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About Omaha daily bee. (Omaha [Neb.]) 187?-1922 | View Entire Issue (June 16, 1917)
THE BEE: OMAHA. SATURDAY. .1UNR IB, 11)17.
Impromptu Weddings Staged.
It'i hard enough to tell what any
young people bent on marriage will
do, but when yonng men of the medi
cal profession take the great notion
into their heads you never can tell
what will happen. Announcement is
made today by Mrs. John F. Coad of
the marriage of her daughter, Irene,
to Dr. Thomas E. Dailey. Although
the engagement of the these two
young people was announced some
time ago, their wedding plans have
been a deep secret. Just when they
planned tne 11 1 tic coup no one knows,
but the fact remains that without any
previous announcement they hied
themselves to St Cecilia's church
Thursday at 6 o'clock and there were
united in marriage by Rev. Father
Gatelv.- lhat nisht they left for
trip in the Canadian Rockies, further
destination unknown and length of
stay indefinite, rnends say that Miss
Coad is a real girl and that Vr,
Dailey is a "regular man;" therefore,
they conclude that their private little
wedding minus fuss was just the
Another marriage in which a young
doctor is concerned is 'that ot Miss
Florinda Young of Macedonia, la., to
Dr. George Pratt of Omaha. These
two young oeonle had been olannine
a wedding for some time in the faljJ
but war changed all the plans, i Dr.
Pratt is a member of Dr. Donald Ma
crae's hospital unit, which expects to
be called at any time to f ranee. 1 he
ceremony will be performed Saturday
afternoon at 4 o clock at the beauti
ful home of the bribe's mother, Mrs.
T. J. Young, in Macedonia. Miss Le
nore Youne will be her sister's maid
of honor and Mr. Robert Connell of
this city will be best man. After a
short trip east they will be at home
in Omaha until such time as Dr. Pratt
is called to service.
Miss Young is a charming young
woman with many friends in this city
and Council Bluffs. She was gradu
ated from St. Mary's at Knoxville,
III., and later attended the University
of Nebraska in company with -her
sister, Miss Lenore Young, and her
brother, Mr. Mason Young. She is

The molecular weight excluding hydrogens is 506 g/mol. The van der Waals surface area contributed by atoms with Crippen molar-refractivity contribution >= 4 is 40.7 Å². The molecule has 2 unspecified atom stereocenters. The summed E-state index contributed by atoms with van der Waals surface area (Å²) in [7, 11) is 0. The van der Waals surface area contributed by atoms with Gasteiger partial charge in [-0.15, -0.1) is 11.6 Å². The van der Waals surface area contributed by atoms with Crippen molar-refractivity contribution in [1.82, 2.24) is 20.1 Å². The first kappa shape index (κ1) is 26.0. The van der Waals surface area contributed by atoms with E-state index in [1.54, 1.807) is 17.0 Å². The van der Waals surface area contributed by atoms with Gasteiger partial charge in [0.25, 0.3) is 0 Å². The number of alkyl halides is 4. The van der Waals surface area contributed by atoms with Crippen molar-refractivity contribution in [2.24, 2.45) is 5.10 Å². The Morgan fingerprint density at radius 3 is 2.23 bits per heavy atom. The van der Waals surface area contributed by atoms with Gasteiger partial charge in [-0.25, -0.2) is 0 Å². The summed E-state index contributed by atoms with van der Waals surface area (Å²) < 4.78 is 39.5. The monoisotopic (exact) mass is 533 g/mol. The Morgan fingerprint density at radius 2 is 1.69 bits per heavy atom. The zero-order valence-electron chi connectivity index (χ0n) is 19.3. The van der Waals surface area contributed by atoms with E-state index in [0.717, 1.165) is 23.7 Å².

a member of the Pi Beta Phi' sorority
and has been a frequent visitor at the
affaics of the Omaha alumnae chapter.
Dr. Pratt is the son of Mr. and
Mrs. T. H. Pratt of Chicago. He is
av graduate 6f the University of Ne
braska and of Rush Medical school in
Chicago. His fraternities are Beta
Theta Pi and Nu Sigma Nu.
WILL READ PEOLOGKJE AT
Girlish Charm and Quaintness
-j- i i i - i - a rysrJi , n
sar..-, , i
Extra Specials in Fancy Boots
For Saturday Only
MRS. MIRIAM P. BOYCE.
Allied Nations at Lawn Fete.
A lawn fete at Mrs. John L. Ken
nedy's home, "Binnie Brae" Fairacres,
under the auspices of the Equal Fran-
chise society, is being looked for
ward to as one or the most inter
esting events yet to take place for
the War Kelief society. The affair
will be June 3C, from 3 until 8 p. m
Booths of the allied nations will be
arranged attractively, and looked
after by prominent Omaha women
oome ot tne Dooms will contain a
fortune teller, ice cream marnuee,
fish pond, garden booth, homemade
cakes and candy, ana Daiioons. fony
rides will Sso be indulged in. A
jitney service will be arranged for at
the end of the Dundee car line.
Tickets for adults will be 50 cents,
and for children 25 cents. These may
be secured trom W. K. Mathews
bosjc store, Mrs. Helen Sorenson
Kiddoo, Mrs. E. C. Twamley, and
Miss Daisy Doane.
he American booth will be super
vised by Mrs. Willard Hosford, Mrs.
Glen Wharton, Mrs. Tom L. Davis,
Mrs. G. A. Meyer, and Mrs. Vrolter
Roberts; Japanese booth will be su
pervised by Mrs. Edwin Swobe and
Mrs. A. V. Kinslerj French booth,
- Mrs. S. S. ,Caldwell, Miss Mae Ma
honey, Mrs. J. E. Davidson; British,
Mrs. W. A. C Johnson, and Mrs. J.
T. Stewart, 2d; Italian, Mrs. Warren
Blackwell, Mrs. Sam Rees, jr., Mrs.
Ward Burgess, Mrs. Arthur Guiou,
Miss Grace Allison and Miss Marion
Kuhn. Mrs. A. E. Root will have
charge of the balloons; the garden
booth, Mrs. Milton Barlow, Mrs.
Charles Offutt, Miss Virginia Offutt,
Mrs. Victor Caldwell and Mrs. Louis
Nash. The fortune teller is to be a
secret. Mrs. H. C.jSumney will serve
ice cream, marquee. Mrs. Eva Wal
lace, cake and candy; Mrs. Twamley,
lemonade, and Mrs. Westbrook will